This model is not without its critics. Bolden et al (2004) argued that the concepts of Transactional Leadership (fostered on reciprocity) and Transformational Leadership (concerned with hearts and minds) are ‘ambiguous and ill constructed’. Ciulla (1998) pointed out that Burns would find it difficult to accept Hitler as a leader because his theory of transformational leadership is ‘clearly a prescriptive one about the nature of morally good leadership’ supports his view. In contrast, if one considers Bass (1985) definition of transformational leadership, Hitler clearly qualifies.
Therefore, given the discord between the theorists it is hardly surprising that those who are exercised with the practicalities of transformational leadership are finding it difficult. An underlying premise of this leadership theory is that different styles of leadership exist simultaneously within the same individual (Bass, 1985). However, numerous studies (Lowe and Gardner, 2000) demonstrating the impact of these styles of leadership on the attitudes and behaviours of employees have dismissed this proposition and focused solely on the separate effect of each of these styles (Lowe, Kroeck & Sivasubramaniam, 1996). Having discussed and critiqued transformational leadership, the next stage is to identify Military Leadership and how it is applied in the RAF.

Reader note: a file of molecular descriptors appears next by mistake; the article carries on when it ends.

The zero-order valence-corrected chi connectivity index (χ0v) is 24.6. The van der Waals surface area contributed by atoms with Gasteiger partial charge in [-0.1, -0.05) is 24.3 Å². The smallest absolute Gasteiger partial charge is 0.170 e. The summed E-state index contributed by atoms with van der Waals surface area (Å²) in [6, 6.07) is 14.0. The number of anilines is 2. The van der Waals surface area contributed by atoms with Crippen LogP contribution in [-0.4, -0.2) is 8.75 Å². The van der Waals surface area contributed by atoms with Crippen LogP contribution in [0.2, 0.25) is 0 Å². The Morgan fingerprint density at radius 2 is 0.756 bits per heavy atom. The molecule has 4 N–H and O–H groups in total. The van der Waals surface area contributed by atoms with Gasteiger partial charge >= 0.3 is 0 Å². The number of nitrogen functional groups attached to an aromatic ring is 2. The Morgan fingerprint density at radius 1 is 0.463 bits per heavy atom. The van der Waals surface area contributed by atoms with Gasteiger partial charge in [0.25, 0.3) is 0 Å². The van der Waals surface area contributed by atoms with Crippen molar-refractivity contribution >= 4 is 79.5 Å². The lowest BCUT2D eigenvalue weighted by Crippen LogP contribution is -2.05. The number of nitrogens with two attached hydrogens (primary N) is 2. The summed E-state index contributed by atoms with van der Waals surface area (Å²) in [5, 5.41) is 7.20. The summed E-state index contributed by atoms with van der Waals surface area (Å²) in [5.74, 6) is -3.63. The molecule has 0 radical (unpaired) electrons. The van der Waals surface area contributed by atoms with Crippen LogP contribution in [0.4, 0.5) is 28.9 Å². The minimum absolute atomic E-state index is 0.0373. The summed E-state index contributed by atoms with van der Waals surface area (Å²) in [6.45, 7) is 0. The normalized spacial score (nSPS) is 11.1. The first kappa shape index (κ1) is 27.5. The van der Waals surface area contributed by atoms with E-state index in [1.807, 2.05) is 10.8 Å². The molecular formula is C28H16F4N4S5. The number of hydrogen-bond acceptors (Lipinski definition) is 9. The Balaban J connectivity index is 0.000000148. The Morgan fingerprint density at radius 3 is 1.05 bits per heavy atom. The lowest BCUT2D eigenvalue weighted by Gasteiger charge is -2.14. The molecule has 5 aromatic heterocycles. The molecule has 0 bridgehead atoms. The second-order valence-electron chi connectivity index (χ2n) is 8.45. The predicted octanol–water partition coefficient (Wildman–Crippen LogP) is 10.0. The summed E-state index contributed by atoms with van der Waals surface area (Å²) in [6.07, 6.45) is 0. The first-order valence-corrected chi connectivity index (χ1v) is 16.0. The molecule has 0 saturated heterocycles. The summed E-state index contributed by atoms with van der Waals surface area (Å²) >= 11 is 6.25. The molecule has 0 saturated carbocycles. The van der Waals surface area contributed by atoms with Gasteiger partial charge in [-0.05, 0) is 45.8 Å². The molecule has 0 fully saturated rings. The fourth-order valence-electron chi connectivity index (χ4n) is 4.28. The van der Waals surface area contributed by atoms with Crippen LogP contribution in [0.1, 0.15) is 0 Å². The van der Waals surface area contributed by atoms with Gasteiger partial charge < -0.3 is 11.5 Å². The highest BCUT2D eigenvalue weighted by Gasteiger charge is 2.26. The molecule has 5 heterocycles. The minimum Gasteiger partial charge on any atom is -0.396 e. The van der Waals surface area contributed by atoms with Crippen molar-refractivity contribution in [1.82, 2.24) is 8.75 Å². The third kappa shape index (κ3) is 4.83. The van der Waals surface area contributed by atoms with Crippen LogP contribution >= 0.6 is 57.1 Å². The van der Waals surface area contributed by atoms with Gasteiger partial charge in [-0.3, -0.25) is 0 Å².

The Defence Leadership Centre (2003) identifies Military Leadership as the projection of personality and character to inspire soldiers, sailors, marines and airmen to carry out what is required of them and more. Proficiency in the techniques of leadership is the foremost quality in the skill of command and contributes significantly to operational accomplishment. There is no prescription of leadership and no prearranged style of leader.
Military Leadership is a combination of example, influence and compulsion dependent upon the situation. It is transformational in approach and underpinned by the ethos of Mission Command2 and a balance of military attributes, which will be discussed further later. Successful military leaders are individuals who understand themselves, the organisation, the environment in which they operate and the people that they are privileged to lead, considerable similarities with transformational leadership. Furthermore, Mission Command is split into three levels, Strategic, Operational and Tactical (or Team). This is best explained by viewing the below model.